And last week reality reared its uncompromising head and scared the daylights out of the stock market, choking off a promising rally and sending stocks plummeting. Reality's unwitting (only the incurably cruel would say witless) agent in this instance was Bernanke & Co.
For what issued from Tuesday's regularly scheduled rendezvous of the Federal Reserve's Open Market Committee was a somewhat grudging admission of the obvious: that the recovery was laboring and its pace "likely to be more modest in the near term than had been anticipated." And just to demonstrate that it was on the case, that august body announced it would fool around a bit with its swollen balance sheet by using the cash thrown off by existing holdings to buy long-term Treasury bonds
Investors were underwhelmed by the remedial action proposed by the Fed and thoroughly shaken by its admission that the recovery wasn't as advertised. On both scores, their reaction was eminently sensible.
The rejiggering by the Fed of its bloated portfolio mainly demonstrates, with interest rates at ground zero, how few and feeble are the options left to it to provide a jolt to the economy. And the acknowledgment, however weaselly the phrasing, that the recovery is losing traction, stoked immediate fears that, in truth, things are worse, maybe much worse, than the Fed perceives (to be kind) or is willing to admit (to be, well, realistic).
More telling than either the sotto voce concession that the economy isn't as buoyant as anticipated or the latest mostly-for-show effort to keep it shuffling along was a recent Reuters dispatch that a woman robbed a McDonald's in Oklahoma using a pair of men's underwear held in place by paper clips to hide her face. When a hard-working bandit can't scrape up a couple of bucks to buy a decent mask, you don't need Mr. Bernanke to inform you times are tough. The story neglected to say, incidentally, whose underwear it was and how the perp came into possession of it.
What's more, in just the past week or so, we've had a downpour of depressing news that even the most unobservant citizen of this fair land couldn't help being made aware of. For openers, there was the doleful July jobs report, followed by the unexpected rise in new weekly claims for unemployment insurance—to 484,000, the most since February.
And then, to make a sore point even sorer, the Bureau of Labor Statistics' Job Openings and Labor Turnover Survey (Jolts, to the cognoscenti) showed fewer company job offerings in June for the second month in a row. That's a discouraging portent that the current ratio of one job opening for every five people currently out of work isn't about to suddenly change for the better.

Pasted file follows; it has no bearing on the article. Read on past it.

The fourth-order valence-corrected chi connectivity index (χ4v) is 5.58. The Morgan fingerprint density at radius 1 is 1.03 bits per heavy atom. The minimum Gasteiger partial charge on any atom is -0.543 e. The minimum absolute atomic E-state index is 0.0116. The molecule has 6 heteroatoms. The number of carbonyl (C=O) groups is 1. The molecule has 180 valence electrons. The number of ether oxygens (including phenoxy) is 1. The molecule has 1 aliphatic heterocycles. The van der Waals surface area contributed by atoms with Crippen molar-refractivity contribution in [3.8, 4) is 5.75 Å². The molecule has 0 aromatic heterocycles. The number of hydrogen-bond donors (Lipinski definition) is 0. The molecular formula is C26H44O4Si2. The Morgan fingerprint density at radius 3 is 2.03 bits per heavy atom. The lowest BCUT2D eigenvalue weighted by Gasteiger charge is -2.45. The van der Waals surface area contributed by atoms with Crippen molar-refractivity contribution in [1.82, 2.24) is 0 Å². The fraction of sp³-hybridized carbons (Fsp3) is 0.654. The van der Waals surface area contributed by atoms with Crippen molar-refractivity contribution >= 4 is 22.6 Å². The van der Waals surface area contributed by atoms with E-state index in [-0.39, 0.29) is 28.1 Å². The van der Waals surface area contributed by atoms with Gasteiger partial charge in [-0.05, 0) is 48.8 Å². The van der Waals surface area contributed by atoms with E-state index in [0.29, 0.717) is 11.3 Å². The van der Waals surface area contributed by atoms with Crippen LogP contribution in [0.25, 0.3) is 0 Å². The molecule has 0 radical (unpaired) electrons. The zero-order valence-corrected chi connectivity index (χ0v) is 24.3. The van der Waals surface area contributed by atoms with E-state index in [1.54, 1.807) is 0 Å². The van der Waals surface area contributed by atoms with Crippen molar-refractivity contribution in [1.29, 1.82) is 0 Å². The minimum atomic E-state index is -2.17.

Retail sales in July, except for autos and gasoline—the former sparked by a bevy of promotional lures, the latter fueled by higher prices—were nothing to write home about. They were up 0.4%, but excluding autos and gas, they were down 0.1%. With employment still punk and housing still mired in foreclosures, which, according to the authoritative RealtyTrac, were up nearly 4% in July over the previous month, prospects for a serious rebound are not, to put it mildly, promising.
Unexpected and unsettling, too, was the Commerce Department's revelation that the trade deficit in June widened by a formidable $7.9 billion, to $49.9 billion, the biggest monthly jump since 1992, when the official numbers crunchers started keeping tabs, and the largest gap between exports (which declined) and imports (which gained heartily) since October 2008.
That was a downer on several scores. One was that exports had been one of the few bright spots in the recovery. And given the lackluster pace of sales, the rise in imports suggested a palpable portion of them were destined to wind up in already-hefty inventories.
No sooner did the less-than-inspiring trade data come out than estimates for second-quarter gross domestic product fell like dry leaves in autumn. The preliminary seasonally adjusted annual growth rate of 2.4% was shaved by pencil-wielding Street savants to as low as 1.3%. And the redoubtable John Williams, chief cook and bottle washer at Shadow Government Statistics, reckons there's fair chance that GDP in the current quarter could be negative.
Now, most of those richly paid economists (John and a handful of others are exceptions) are no better than Mr. Bernanke at divining the future. But that scramble to lower their estimates for GDP, both for the second quarter and for the second half of this year as a whole, suggests they, like the Fed chairman, felt an urgent need for a reality check.